front-yard gardens?

I just read a good article in the Sacramento News & Review. It is here:
http://www.newsreview.com/reno/content?oid —0712
I was wondering (after reading that article) if there was any legal restrictions to growing fruits, veggies, & other crops in one's front yard in Sacramento County? What about eliminating a lawn in favor of such ideas?
So what have you grown in favor of a green lawn?
Add pictures here
βœ–
<% if( /^image/.test(type) ){ %>
<% } %>
<%-name%>
Add image file
Upload

I'm pretty sure that in CallyForKneeia growing cannabis takes precedence over growing lettuce.
Add pictures here
βœ–
<% if( /^image/.test(type) ){ %>
<% } %>
<%-name%>
Add image file
Upload

Let us know what you find out when you call your county office tomorrow (Monday).

Weeds, nicely mowed.
Add pictures here
βœ–
<% if( /^image/.test(type) ){ %>
<% } %>
<%-name%>
Add image file
Upload
"Ablang" wrote:

That sure sounds like a big restriction to me... what do they mean by "maintain it"?
Add pictures here
βœ–
<% if( /^image/.test(type) ){ %>
<% } %>
<%-name%>
Add image file
Upload

lucky! my neighbors, when i lived in Manchester NH, called the police on me *all the time* about my gardens... well, the first time it was about my dogs because i took them out during a hurricane. sorry lady, but the dogs needed to go & they don't go in the house (i had a Borzoi & a Shepherd/Lab at the time. not rug rats). i was out with them. but she called & filed an animal cruelty complaint... then she complained i had rats in my compost pile. i had a *possum* living under my shed. she hated my combination vegetable/cottage garden in the front yard. the police finally got so tired of her complaints over nothing they told her if she called about me one more time, they'd arrest *her* for wasting their time. i can't say i miss her now that i've moved away ;) lee
Add pictures here
βœ–
<% if( /^image/.test(type) ){ %>
<% } %>
<%-name%>
Add image file
Upload

I don't know about Sacramento, but many cities actually encourage homeowners to convert their lawns to native plants, xeriscaping and edible gardens by paying them a benefit for the cost of lawn conversion. Examples of lawn conversions in San Jose, San Rafael and other cities are identified in the Ergonica Lawn Conversion site. If you search for "lawn conversion" you will easily find this site and many other relevant sources.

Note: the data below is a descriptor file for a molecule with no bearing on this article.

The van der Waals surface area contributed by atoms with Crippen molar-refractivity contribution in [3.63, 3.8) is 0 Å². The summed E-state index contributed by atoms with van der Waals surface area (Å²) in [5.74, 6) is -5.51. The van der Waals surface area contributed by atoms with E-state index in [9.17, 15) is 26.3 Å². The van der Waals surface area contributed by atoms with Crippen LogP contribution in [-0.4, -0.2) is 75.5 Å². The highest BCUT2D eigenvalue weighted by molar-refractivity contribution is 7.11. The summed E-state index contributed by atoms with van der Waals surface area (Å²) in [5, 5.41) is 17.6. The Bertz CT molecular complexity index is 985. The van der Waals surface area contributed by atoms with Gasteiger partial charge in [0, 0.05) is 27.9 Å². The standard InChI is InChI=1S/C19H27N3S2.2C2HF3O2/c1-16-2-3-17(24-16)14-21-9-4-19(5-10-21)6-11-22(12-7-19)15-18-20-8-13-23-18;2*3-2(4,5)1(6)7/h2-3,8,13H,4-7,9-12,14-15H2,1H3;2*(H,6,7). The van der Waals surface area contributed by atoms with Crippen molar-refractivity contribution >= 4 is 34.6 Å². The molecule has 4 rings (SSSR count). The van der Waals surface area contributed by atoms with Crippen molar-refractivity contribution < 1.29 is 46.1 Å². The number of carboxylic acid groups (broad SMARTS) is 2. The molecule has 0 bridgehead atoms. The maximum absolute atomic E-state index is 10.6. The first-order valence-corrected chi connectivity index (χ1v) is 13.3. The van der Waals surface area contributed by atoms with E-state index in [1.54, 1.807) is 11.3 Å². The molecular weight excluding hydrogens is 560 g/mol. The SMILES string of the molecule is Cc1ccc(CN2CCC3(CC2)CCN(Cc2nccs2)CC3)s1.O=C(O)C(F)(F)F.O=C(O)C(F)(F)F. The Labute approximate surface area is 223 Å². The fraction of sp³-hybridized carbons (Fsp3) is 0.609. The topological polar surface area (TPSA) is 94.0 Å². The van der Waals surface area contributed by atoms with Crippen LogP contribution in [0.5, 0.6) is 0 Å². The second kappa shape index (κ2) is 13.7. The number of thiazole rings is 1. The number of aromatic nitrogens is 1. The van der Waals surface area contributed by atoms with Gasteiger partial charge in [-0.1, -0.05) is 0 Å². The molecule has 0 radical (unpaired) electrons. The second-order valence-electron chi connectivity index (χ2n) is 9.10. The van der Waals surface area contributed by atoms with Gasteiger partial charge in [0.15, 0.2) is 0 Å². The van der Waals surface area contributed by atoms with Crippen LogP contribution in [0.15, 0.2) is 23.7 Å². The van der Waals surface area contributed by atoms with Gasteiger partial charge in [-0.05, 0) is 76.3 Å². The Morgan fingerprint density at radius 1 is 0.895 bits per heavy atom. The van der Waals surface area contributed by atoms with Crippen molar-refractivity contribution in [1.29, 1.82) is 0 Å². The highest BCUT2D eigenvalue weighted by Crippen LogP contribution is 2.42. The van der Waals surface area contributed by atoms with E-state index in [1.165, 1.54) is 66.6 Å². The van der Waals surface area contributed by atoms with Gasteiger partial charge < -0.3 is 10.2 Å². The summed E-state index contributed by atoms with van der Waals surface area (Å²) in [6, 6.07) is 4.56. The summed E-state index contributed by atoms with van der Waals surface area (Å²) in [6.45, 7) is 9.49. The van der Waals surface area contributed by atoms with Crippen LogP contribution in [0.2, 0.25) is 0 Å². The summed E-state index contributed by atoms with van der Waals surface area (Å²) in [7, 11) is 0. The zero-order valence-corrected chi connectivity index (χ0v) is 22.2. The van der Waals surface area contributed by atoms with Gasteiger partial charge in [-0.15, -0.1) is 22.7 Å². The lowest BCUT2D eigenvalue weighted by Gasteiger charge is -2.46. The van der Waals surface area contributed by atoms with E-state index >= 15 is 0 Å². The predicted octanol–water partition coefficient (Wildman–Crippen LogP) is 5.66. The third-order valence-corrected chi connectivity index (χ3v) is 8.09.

I suggest homeowners should contact their local city or county elected officials to see if there is a support structure of some kind locally. Perhaps your councilperson will sponsor a local ordinance or plan to encourage lawn conversions?
It's all about grass roots politics, but without the grass.
Once upon a time, I remember when I used to enjoy mowing the lawn. No lawn now. Better things to do.
Add pictures here
βœ–
<% if( /^image/.test(type) ){ %>
<% } %>
<%-name%>
Add image file
Upload

Interesting thread. I frequently visit what in Australia amounts to a city (about 300,000 people). I do deliberate detours so that I can drive past what I call in my head "ethnic gardens". I now know the locations of a lot of them and can do a detour to any area I'm going to just to follow progress.
These gardens are generally smallish blocks of about a quarter of an acre and are owned by older Greek and Italian migrants who waste not an inch of soil in growing food. Features of these gardens include: figs/walnuts and fruit trees on the nature strip, pergolas covered with grapes (often near the houe/over pathways or over a cantina in the back yard where the bulk food preservation seems to go on). Every vegetable imaginable is grown for whatever season it is and harvested and then replanted with whatever follows for the coming season. I love these gardens as find them so much more itneresting tht the houses around them with the more 'traditional' mix of shrubs and flowers.
After 20 yeras of perving on these gardens I'm always upset when I realise that the old people have moved on and their gloriously productive gardens are destroyed by new owners who come in and do 'landscaping'.
Add pictures here
βœ–
<% if( /^image/.test(type) ){ %>
<% } %>
<%-name%>
Add image file
Upload
wrote: